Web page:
“But what if he is there!” replied Neb, pointing to the ocean, whose enormous waves whitened the darkness.

“Then let us call him!”

And they all shouted together vigorously but there was no response. They waited for a lull. They shouted again. Again nothing.

And they all shouted together...

The castaways then went back on the opposite side of the promontory on soil just as sandy and rocky. However Pencroff noted that this shoreline was more abrupt, and the ground more elevated and he assumed that it was joined by an elongated ramp to a high coast that he could barely make out. The birds were less numerous on this part of the shore. The sea also surged less here and was less noisy. It was also remarkable that there was less agitation in the waves. They could barely hear the noise of the surf. Doubtless this side of the promontory formed a semi-circular cove with a sharp point that protected it from the waves of the open sea.

But in going in this direction they were moving toward the south away from that part of the coast where Cyrus Smith might have set foot. For a mile and a half the shoreline did not present any turn that would permit them to head north again. Though they had turned the point, the promontory should be connected to the mainland. In spite of their exhaustion the castaways continued to move forward courageously hoping at each moment to find a sharp turn that would put them back in the original direction.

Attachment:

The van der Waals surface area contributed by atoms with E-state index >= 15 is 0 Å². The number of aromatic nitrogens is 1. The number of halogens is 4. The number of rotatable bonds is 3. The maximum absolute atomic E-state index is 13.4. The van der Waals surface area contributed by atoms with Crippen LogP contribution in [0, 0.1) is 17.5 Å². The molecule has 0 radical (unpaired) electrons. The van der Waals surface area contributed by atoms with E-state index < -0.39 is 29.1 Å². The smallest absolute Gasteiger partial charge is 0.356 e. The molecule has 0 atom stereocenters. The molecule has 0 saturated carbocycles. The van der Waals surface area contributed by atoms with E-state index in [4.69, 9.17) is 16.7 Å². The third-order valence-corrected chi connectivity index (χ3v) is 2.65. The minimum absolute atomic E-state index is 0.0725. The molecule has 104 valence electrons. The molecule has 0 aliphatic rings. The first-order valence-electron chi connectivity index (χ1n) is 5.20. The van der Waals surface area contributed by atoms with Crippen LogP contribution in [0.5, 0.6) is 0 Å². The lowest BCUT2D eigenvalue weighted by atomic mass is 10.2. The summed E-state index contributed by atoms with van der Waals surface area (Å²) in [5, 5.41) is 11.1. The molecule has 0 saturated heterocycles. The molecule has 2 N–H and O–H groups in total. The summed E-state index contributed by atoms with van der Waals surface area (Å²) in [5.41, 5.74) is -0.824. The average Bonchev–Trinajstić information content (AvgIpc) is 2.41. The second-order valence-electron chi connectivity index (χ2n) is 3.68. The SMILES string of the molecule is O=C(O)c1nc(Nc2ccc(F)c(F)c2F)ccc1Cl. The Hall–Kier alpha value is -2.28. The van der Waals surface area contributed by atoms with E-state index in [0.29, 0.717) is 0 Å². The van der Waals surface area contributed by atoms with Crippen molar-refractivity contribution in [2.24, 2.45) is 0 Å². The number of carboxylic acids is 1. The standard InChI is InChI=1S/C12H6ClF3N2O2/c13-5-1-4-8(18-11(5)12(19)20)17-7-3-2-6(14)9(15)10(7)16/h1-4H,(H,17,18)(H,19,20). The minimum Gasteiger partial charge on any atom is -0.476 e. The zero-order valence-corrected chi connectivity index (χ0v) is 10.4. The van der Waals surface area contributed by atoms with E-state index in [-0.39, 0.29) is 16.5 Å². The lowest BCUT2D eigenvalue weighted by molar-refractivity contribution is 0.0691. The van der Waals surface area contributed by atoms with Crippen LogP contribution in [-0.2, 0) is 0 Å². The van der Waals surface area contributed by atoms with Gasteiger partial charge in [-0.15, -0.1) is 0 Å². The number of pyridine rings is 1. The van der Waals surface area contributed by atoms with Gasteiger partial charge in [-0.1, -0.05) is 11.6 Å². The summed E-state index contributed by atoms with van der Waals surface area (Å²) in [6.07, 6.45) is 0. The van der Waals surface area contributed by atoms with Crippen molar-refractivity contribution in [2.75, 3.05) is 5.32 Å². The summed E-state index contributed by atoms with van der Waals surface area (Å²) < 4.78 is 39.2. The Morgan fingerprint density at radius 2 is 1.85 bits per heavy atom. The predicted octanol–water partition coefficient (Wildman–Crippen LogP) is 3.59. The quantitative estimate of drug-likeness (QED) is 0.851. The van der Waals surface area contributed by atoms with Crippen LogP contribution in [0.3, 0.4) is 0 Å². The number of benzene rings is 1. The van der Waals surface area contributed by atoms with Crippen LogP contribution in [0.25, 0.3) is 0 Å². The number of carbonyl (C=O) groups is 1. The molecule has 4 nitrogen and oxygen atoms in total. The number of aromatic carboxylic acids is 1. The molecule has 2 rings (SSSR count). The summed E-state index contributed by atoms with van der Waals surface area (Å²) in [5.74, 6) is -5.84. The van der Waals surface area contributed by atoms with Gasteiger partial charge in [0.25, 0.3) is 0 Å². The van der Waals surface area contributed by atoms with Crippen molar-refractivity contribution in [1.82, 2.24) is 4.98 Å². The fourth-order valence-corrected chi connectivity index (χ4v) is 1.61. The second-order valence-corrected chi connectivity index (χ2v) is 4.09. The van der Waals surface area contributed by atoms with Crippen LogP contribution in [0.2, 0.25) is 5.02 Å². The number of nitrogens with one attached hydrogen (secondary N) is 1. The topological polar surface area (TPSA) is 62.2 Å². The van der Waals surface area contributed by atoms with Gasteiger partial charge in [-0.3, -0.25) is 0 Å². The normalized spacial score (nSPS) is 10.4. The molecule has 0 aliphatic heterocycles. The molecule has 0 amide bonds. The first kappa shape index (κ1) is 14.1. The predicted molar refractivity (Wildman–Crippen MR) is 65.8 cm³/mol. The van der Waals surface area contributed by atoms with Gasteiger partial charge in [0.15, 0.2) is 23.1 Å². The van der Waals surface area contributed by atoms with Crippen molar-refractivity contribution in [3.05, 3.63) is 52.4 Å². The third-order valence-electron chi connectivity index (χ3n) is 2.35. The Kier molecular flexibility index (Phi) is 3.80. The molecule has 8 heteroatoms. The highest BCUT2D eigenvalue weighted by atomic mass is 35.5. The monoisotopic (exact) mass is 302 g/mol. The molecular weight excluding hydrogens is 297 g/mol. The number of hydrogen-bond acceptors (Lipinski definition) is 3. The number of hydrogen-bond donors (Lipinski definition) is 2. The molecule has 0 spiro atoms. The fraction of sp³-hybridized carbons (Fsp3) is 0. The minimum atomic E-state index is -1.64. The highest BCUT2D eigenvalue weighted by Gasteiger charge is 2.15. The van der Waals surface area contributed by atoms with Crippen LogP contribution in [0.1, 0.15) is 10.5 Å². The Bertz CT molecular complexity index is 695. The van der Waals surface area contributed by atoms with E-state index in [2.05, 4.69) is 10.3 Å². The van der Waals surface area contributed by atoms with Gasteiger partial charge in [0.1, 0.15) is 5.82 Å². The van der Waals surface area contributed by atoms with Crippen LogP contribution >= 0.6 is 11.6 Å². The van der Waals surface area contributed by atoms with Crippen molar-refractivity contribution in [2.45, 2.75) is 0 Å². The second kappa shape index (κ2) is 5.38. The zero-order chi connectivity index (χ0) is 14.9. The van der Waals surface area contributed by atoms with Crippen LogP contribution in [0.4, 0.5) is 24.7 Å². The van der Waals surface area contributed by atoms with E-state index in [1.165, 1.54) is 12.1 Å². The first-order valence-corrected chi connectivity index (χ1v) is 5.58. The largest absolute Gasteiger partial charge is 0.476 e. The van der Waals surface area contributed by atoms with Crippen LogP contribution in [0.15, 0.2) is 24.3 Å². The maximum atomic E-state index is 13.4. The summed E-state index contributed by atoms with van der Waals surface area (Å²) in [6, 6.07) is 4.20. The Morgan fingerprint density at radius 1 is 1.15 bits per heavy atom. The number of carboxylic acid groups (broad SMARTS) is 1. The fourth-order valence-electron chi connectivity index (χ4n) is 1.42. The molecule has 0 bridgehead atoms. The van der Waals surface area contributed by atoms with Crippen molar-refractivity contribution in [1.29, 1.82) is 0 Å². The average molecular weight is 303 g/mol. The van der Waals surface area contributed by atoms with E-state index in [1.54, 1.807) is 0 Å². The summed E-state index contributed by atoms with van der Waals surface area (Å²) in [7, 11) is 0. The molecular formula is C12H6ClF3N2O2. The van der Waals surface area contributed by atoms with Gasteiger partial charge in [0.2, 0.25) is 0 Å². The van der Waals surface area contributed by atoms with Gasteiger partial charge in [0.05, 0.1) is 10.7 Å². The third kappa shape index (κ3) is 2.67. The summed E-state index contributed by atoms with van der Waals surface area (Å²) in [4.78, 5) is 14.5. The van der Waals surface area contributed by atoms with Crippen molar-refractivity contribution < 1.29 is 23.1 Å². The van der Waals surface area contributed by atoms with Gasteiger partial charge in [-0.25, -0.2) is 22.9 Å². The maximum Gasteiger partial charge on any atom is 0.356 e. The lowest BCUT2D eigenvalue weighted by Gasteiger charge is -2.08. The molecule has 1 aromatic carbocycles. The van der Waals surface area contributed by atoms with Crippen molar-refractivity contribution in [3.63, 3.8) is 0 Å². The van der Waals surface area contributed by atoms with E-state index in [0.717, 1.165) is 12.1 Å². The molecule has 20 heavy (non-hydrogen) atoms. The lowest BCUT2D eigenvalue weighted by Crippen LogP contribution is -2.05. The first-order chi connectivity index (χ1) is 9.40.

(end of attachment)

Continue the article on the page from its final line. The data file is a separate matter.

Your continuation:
Imagine their disappointment when, after about two miles, they found themselves once again stopped by the sea on a somewhat elevated group of slippery rocks.

“We are on an islet,” said Pencroff, “and we have surveyed it from one extremity to the other.”

The sailor’s observation was justified. The castaways had been thrown not on a continent, not even on an island, but on an islet that did not measure more than two miles in length and whose width was evidently considerably less.

But was this barren islet, scattered with rocks, without vegetation, this desolate refuge for several sea birds, was it part of an important archipelago? They could not say. When the balloon passengers were in the basket they could see land only indistinctly through the fog. They were not able to judge its size. However, Pencroff, whose sailor’s eyes were accustomed to pierce the haze, believed that he could distinguish confused masses in the west which would signify an elevated coast.

But then, because of the obscurity, they could not determine if the islet had a simple or a complex appearance. They could not even leave it because the sea surrounded it. They must put off until the next day the search for the engineer who alas had not signaled his presence by any cry.

“The silence of Cyrus proves nothing,” said the reporter. “He may have fainted or be injured and momentarily in no condition to respond, but let us not despair.”